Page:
by Abdulmohsen Al-Mayyas
“We all want to help one another. Human beings are like that. We want to live by each other’s happiness – not by each other’s misery. We don’t want to hate and despise one another. In this world there is room for everyone. And the good earth is rich and can provide for everyone. The way of life can be free and beautiful, but we have lost the way… To those who can hear me, I say – do not despair. The misery that is now upon us is but the passing of greed – the bitterness of men who fear the way of human progress… You, the people have the power – the power to create machines. The power to create happiness! You, the people, have the power to make this life free and beautiful, to make this life a wonderful adventure.” – Charlie Chaplin
Once upon a time, in a place just like this, I was in an office waiting on my 2-week late business cards to be delivered. Only to receive the wrong ones, again! I proceeded to call the press loudly demanding an explanation from the expatriate worker, only to find that my accent has become thicker and more “Arab.” My tone has become dry and almost threatening. And my general behavior has become rude and inconsiderate. I finished what I had to say only to hang up, unapologetic and proceeded with my day.
In this part of the world the statement “no one expects us to be waIt,” didn’t become clear to me until a friend pointed out that my racism went deeper that I had thought. And how, even some unapologetic behaviors might as well be influenced by that very racism.
We all come from this Earth and are destined to return to it. This law is universal. In between, in that time, you have the opportunity to reflect on your image— To wear that dress and spray that cologne. To call with your beaming voice to your expatriate servant to bring you your watch in which you schedule your timetable according to the significance of those you will meet.
This individual in front of you is Indian, the other Pakistani, Bangladeshi, Egyptian, Filipino, and a long list crosses your path that perhaps exceed you in their humanity, in their intelligence, in their spirituality. But it was fate that brought them to you in search of a bite. Yet you leer at that simple human being that did not shine your shoes exactly the way you requested.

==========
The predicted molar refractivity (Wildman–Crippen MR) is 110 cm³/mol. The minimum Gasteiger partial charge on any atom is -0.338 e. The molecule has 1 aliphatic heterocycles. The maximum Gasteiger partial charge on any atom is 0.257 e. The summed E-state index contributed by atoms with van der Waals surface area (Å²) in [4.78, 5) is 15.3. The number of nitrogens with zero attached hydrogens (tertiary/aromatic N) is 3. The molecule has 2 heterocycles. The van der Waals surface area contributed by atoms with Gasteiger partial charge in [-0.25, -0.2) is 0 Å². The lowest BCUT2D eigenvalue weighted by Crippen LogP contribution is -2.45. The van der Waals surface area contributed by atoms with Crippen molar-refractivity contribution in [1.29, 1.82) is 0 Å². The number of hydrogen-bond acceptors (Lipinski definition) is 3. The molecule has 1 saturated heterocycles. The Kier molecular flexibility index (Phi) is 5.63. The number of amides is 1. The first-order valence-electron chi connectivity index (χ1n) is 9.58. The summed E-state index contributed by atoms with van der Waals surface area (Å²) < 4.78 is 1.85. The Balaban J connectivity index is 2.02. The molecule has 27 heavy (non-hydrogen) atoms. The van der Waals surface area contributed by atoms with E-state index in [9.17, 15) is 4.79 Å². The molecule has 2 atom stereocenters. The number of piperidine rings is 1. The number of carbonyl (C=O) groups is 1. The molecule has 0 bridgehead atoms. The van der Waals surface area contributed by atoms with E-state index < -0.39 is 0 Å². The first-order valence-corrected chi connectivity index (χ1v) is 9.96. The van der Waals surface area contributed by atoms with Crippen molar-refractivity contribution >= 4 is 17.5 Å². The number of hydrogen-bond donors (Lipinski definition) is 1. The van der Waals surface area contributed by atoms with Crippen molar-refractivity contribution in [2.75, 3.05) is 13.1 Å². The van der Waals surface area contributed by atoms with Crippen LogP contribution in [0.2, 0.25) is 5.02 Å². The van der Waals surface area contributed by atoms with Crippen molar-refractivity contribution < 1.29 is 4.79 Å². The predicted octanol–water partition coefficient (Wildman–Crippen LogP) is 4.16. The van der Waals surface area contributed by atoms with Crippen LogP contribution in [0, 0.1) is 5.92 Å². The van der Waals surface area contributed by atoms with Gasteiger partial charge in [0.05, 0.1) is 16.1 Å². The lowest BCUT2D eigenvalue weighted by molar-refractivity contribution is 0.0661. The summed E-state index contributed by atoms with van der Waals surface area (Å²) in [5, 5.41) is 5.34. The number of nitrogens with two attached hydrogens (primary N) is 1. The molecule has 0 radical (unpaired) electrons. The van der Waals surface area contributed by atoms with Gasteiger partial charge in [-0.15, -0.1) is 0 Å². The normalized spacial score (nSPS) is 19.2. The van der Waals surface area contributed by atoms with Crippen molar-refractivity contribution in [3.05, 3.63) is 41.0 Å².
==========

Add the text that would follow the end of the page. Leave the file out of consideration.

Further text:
You go out to the street approaching your vehicle and send warm greetings to that who is similar to you in nation and title. They return the greeting. You drive past two streets and on the third you don’t have the right of way, but you speed through regardless because the person on the opposite side is not of your color. You reach your office and whisper in the ear of those closest to you by race or blood… “Look at them. What are they up to? The expats. The Bedouns. The liberals. Those shmucks.” And everyone sings to his or her tune. Meanwhile, your tune is a family tree that defines your value. Its shade grows for every member that exceeds you. And you embrace yourself in the cool shades of its lavish growing arms.
As you return home try to remove your shoes and walk in theirs. Walk with no significance, crushing your arrogance and unjustified pride. Try to find a place outside the sands of that path where your own litter and spoils don’t land on you. Try and smell that soil you walk upon so perhaps you would resent yourself and the origin in which you hold so true to.
Try; perhaps you would step on a tribe of sand that may be your own. Try walking barefoot, so that if you were to trip, you would remember the agony of those whose paths you spoiled, mocking their inabilities and imperfections.
Step hard into the mud and soil and should you hear a sound, slow down. It may be the remainders of your own tongue that speaks so poorly of others. And if you tire of walking, try lying down. For what sands stick to your body are the remnants and origins of that human you scorned.
Gandhi had a dream that the hungry bellies of his people would be full and thrive with food instead of racism.
Mandela had a dream that the tanned throats of his people would chant the national anthem of their land.
Martin Luther King had a large dream in his speech, “I have a dream,” that his four offspring would not be treated based on their skin color.
So let’s have a dream to change ourselves. For the light of all humanity to spring from inside them and not from out. And for all the different colors to form a beautiful, complete, canvas.
Just like you, I hold affection for the sands I ran on as a child and embrace as an adult.
Just like you, I am full of ambition and curiosity, and hold the desire to remain eternal even after my death.
Just like you, words wound me. Words that judge me on a land I do not know and a place I don’t belong to. That deprives me of my birthplace, my district, and my local language that I know none other.
Just like you, I return to a home where I am the number one man. When to you I was the last. And even though my family tree is merely trimmings, my shadow extends across my nation’s land.
Just like you, patronizing looks, stale sympathy and cold half-hearted greetings hurt me.
Just like you, I search for kindness but from the heavens.
For we all need tender true kindness and everything above the sand is merely sand, only destined to return to it.